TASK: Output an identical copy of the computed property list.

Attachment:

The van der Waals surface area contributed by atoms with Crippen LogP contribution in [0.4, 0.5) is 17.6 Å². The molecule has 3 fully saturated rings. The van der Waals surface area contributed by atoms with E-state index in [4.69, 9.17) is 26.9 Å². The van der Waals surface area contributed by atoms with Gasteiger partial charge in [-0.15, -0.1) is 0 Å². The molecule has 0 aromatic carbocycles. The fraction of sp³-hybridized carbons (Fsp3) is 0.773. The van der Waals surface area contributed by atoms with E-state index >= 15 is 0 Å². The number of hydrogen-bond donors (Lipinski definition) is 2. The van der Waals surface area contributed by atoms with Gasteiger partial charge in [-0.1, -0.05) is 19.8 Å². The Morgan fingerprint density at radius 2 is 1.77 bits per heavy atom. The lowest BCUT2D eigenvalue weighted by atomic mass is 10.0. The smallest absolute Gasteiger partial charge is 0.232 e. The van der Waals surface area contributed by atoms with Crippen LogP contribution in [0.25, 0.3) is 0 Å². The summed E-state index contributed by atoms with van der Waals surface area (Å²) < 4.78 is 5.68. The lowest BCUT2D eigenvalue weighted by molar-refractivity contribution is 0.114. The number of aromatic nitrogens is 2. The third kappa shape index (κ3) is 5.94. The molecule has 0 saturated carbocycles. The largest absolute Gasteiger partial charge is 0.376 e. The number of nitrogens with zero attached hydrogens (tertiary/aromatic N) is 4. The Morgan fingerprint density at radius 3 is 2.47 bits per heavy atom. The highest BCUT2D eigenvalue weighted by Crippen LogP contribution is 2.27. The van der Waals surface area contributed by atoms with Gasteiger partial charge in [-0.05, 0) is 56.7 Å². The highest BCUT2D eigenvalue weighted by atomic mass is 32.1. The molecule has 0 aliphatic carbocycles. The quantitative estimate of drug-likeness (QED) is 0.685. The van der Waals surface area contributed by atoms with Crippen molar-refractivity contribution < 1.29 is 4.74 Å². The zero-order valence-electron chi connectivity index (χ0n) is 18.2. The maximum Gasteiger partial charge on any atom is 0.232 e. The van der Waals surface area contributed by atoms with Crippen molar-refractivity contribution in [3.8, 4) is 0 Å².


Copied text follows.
The van der Waals surface area contributed by atoms with Crippen LogP contribution in [0.4, 0.5) is 17.6 Å². The molecule has 3 fully saturated rings. The van der Waals surface area contributed by atoms with E-state index in [4.69, 9.17) is 26.9 Å². The van der Waals surface area contributed by atoms with Gasteiger partial charge in [-0.15, -0.1) is 0 Å². The molecule has 0 aromatic carbocycles. The fraction of sp³-hybridized carbons (Fsp3) is 0.773. The van der Waals surface area contributed by atoms with E-state index >= 15 is 0 Å². The number of hydrogen-bond donors (Lipinski definition) is 2. The van der Waals surface area contributed by atoms with Gasteiger partial charge in [-0.1, -0.05) is 19.8 Å². The Morgan fingerprint density at radius 2 is 1.77 bits per heavy atom. The lowest BCUT2D eigenvalue weighted by atomic mass is 10.0. The smallest absolute Gasteiger partial charge is 0.232 e. The van der Waals surface area contributed by atoms with Crippen LogP contribution in [0.25, 0.3) is 0 Å². The summed E-state index contributed by atoms with van der Waals surface area (Å²) < 4.78 is 5.68. The lowest BCUT2D eigenvalue weighted by molar-refractivity contribution is 0.114. The number of aromatic nitrogens is 2. The third kappa shape index (κ3) is 5.94. The molecule has 0 saturated carbocycles. The largest absolute Gasteiger partial charge is 0.376 e. The number of nitrogens with zero attached hydrogens (tertiary/aromatic N) is 4. The Morgan fingerprint density at radius 3 is 2.47 bits per heavy atom. The highest BCUT2D eigenvalue weighted by Crippen LogP contribution is 2.27. The van der Waals surface area contributed by atoms with Gasteiger partial charge in [-0.05, 0) is 56.7 Å². The highest BCUT2D eigenvalue weighted by atomic mass is 32.1. The molecule has 0 aliphatic carbocycles. The quantitative estimate of drug-likeness (QED) is 0.685. The van der Waals surface area contributed by atoms with Crippen molar-refractivity contribution < 1.29 is 4.74 Å². The zero-order valence-electron chi connectivity index (χ0n) is 18.2. The maximum Gasteiger partial charge on any atom is 0.232 e. The van der Waals surface area contributed by atoms with Crippen molar-refractivity contribution in [3.8, 4) is 0 Å².